On the second weekend of November, I had the opportunity to go home and preach at the Men’s Day celebration of the church that licensed and ordained me, the Macedonia Baptist Church of Newport News, VA. I don’t get to preach as often as I would like (what non-pastor does), therefore I find it essential to make the most out of every opportunity I receive. If I am not careful, this could result in me developing a sermonic message that tries to do too much, takes too long to give, or uses language that is far too erudite to be practically useful.
Thus, I developed a simple rubric to help me avoid these and other pratfalls of preaching intermittently. Using the “four C’s of effective preaching” is no guarantee of homiletical success, but it helps me preach in a way that is authentic to my personality, skills, an aptitude. For me, effective preaching adheres to the principles of being clear, concise, compact, and compelling.
Clear – Clarity in preaching comes before one word of the sermon is ever composed. Any pericope of scripture is sure to have so much quality information packed in it, that one can easily develop a message that has many great individual ideas that do not logically cohere. To avoid this, after doing the research work, it is helpful to develop a proposition statement. The proposition is essentially the gist of the entire sermon in one sentence (or two). It does not have to be explicitly stated in your sermon, though that would be nice. However, you want it to be the main takeaway that the congregation has from hearing your message. Therefore, every point you make in your sermon ought to have a direct connection to this proposition, if not then you risk incoherence.
Concise – The average adult attention span is 15 to 20 minutes. Why do preachers insist on preaching upwards of 30 to 45 minutes? Pastors can get away with preaching that long, assuming they have garnered the trust, authority, and respect of their congregations. Intermittent preachers, we do not have that luxury. I try to keep my messages between 20 and 25 minutes (though I am not always successful in this) because I don’t want to use up the good will of the congregation who is listening to someone who is not their pastor. The proposition statement is the key to concise sermons. If their is one major takeaway that I want the congregation to have from my message, then every point, every story, every illustration must explicitly relate to the proposition. The etymology of the greek word “logos” may be very interesting and thought provoking, but if it doesn’t illuminate your proposition, save it for another message, or better yet, the Bible study.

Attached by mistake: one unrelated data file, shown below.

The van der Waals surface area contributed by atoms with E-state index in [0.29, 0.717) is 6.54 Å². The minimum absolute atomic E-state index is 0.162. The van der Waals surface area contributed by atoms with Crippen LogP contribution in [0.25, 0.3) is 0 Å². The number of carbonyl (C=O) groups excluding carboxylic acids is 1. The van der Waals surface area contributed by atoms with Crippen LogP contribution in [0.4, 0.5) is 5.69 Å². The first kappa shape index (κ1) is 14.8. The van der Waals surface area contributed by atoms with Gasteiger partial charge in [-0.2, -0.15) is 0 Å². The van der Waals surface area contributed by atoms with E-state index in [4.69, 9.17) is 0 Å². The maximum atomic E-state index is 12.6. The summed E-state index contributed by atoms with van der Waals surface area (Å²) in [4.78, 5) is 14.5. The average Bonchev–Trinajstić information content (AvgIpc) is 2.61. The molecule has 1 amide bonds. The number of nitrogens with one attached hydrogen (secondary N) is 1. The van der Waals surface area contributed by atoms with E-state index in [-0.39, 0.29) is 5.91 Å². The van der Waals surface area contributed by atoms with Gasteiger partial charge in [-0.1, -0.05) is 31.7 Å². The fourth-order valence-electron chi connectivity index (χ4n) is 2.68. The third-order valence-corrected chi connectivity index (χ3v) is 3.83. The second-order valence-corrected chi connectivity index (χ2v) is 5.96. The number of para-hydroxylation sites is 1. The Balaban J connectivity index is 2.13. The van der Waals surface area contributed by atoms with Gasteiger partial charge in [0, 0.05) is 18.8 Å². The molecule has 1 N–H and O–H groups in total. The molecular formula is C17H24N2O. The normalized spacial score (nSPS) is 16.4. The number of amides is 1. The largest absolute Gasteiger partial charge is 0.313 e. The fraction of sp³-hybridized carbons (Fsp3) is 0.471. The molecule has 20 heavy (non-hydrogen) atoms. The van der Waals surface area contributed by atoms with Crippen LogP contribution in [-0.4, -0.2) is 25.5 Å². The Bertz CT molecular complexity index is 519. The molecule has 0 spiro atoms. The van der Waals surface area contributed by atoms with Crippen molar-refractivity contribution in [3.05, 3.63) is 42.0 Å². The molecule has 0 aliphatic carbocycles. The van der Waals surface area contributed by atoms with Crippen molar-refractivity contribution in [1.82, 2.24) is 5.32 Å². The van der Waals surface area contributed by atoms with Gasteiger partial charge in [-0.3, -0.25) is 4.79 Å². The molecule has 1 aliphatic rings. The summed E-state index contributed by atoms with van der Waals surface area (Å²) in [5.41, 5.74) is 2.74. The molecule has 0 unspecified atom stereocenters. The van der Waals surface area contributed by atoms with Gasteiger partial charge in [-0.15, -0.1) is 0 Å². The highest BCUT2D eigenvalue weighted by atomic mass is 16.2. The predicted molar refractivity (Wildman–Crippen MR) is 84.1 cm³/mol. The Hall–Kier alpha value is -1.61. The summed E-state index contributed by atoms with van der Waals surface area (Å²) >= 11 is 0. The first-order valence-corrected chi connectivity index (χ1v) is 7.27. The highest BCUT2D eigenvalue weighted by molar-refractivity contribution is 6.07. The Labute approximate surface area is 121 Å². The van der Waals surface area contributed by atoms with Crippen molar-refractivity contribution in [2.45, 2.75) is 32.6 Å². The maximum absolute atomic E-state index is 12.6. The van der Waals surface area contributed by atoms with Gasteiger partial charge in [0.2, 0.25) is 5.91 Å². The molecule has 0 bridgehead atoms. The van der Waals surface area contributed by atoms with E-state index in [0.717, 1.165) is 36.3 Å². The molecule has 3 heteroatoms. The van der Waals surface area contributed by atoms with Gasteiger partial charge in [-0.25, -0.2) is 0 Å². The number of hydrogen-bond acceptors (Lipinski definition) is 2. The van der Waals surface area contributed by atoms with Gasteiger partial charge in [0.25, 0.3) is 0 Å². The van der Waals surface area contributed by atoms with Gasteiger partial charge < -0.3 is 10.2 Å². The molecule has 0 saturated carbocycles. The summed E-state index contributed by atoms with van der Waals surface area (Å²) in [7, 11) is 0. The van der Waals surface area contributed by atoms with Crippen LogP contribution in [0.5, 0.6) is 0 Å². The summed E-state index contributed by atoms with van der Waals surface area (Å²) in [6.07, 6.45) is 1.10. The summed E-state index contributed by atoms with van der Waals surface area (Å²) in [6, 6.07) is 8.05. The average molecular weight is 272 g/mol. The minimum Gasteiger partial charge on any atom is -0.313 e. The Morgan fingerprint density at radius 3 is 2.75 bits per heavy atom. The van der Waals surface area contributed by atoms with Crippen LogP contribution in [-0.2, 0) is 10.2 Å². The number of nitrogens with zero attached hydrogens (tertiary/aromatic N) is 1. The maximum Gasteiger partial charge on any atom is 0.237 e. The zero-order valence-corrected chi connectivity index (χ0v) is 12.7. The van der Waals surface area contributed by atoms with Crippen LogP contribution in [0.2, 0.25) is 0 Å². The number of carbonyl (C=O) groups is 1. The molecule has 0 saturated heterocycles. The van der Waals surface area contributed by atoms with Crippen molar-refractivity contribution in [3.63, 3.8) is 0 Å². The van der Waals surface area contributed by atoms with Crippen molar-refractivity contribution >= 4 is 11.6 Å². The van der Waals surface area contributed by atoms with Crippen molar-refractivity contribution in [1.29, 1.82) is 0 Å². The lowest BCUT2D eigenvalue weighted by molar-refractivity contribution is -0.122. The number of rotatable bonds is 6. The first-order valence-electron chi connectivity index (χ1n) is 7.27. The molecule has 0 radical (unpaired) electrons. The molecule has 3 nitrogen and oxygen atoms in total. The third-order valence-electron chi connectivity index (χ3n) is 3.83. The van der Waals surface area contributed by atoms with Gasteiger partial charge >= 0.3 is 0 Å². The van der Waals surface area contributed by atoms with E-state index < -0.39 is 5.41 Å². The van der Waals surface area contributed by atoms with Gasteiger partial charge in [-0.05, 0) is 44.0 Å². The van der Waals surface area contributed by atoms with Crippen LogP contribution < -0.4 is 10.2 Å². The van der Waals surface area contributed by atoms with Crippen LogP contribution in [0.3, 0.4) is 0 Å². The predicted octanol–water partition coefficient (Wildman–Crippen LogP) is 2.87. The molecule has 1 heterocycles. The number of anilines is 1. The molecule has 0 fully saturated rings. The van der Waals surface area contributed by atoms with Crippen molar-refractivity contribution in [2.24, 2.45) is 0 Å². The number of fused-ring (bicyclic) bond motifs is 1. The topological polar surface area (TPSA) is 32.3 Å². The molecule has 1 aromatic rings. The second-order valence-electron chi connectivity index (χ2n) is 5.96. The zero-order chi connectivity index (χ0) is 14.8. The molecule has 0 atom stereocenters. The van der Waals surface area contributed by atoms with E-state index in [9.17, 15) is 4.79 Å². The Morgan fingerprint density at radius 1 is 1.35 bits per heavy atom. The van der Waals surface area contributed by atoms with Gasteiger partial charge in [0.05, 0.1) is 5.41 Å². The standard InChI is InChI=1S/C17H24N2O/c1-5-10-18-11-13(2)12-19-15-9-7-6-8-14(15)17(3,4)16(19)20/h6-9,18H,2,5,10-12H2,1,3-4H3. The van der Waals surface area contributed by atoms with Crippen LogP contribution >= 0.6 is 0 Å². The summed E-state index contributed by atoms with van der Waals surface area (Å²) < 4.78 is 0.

Compact – Being concise does not mean that you have to deliver a message without substance. You can get a lot accomplished in 25 minutes, you just have to be creative and judicial in your use of words. Do not draw out your sermonic illustrations, find the clearest, most articulate way to express your points, use mnemonic devices (such as alliteration) to help the congregation remember your points, and develop transitions that recall past points and connect them to the next. I also try to bring in one resource outside of the text and my personal reflection to help connect the message to something practical happening in the world. I can be accused of having too much content, but in doing this I increase the chances that more people will connect to and remember the sermon’s proposition.
Compelling – One of my pet peeves is listening to a sermon that does not teach me anything. If you cannot answer the “so what” question, why are am I even listening to you. This sounds harsh, but people only remember messages that resonate with real life (and they hardly remember those as it is). The key to making a sermon compelling is connecting it to real life situations. The “Word made plain,” as my homiletical professors always called it, is not merely a theologically abstract enterprise. It makes the precepts of God real and attaches itself to the challenges facing me personally, the community of believers, the surrounding neighborhood, and the world at-large. It allows you to not only explain the need for prayer, but also discuss how a prayer life can inform the ministry of caring for persons living with HIV/AIDS or facing foreclosure and eviction. A compelling message animates Christian life and inspires people to actually want to live one.
These four c’s of effective preaching presuppose that you are going study, pray, and be led by the Holy Spirit when developing the Word of God for the People God. My hope, is that by using this rubric, your message from the Lord will be well-received, well-applied, and well-appreciated.